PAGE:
ALBANY, N.Y. (WWTI) — Environmentalists are voicing concerns regarding the spread of the Southern Pine Beetle.

On April 15, New York State agencies confirmed that southern pine beetles have expanded to new regions of New York and in greater numbers.

The Southern Pine Beetle is native to the southeastern United States that primarily attacks pitch pine and red pine, but will also attack additional conifers when outbreaks occur. They are known as destructive forests pests and according to scientists, pose a significant risk to New York’s pine forests.

According to the Department of Environmental Conservation, SPB infestations are spreading and was most recently found at the Saratoga Sand Plans Wildlife Management Area in Saratoga County.

Additionally, the invasive pest was detected at locations in the Hudson Valley, where SPB were previously found several infested trees were discovered in Taconic State Park, the first infested trees to be identified outside of Long Island.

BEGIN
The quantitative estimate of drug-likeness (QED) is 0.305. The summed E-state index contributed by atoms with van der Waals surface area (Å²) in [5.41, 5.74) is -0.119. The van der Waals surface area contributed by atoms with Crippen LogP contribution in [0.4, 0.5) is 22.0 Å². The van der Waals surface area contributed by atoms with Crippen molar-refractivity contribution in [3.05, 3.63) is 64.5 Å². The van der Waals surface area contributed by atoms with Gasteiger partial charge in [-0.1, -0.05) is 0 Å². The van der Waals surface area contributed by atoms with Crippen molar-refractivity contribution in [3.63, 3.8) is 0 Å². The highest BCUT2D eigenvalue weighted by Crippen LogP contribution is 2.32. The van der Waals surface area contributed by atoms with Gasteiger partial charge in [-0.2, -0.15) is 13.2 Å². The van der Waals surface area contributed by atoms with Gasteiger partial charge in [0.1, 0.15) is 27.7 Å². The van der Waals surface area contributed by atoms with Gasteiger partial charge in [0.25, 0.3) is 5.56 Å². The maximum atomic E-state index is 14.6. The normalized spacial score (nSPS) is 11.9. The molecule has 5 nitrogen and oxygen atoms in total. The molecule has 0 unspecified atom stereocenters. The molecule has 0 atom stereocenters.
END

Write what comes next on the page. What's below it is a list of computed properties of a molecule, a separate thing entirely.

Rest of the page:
Since 2016, SBP has been detected in low numbers in insect traps in the Hudson Valley, but the recent increase may signify their timely establishment north of Long Island.

DEC and the Office of Parks, Recreation, and Historic Preservation said they are most closely watching multiple State Parks, including Minnewaska State Park Preserve, Schunnemunk Mountain State Park, Hudson Highlands, and Taconic State Park.

The signs of an infestation include discolored needles (yellowing to brownish-red), popcorn-sized clumps of resin called pitch tubes anywhere along the trunk, tiny holes in the bark in a scattershot pattern, and s-shaped galleries under the bark.

DEC is encouraging the public to report any signs of SBP by emailing pictures and location information to  foresthealth@dec.ny.gov.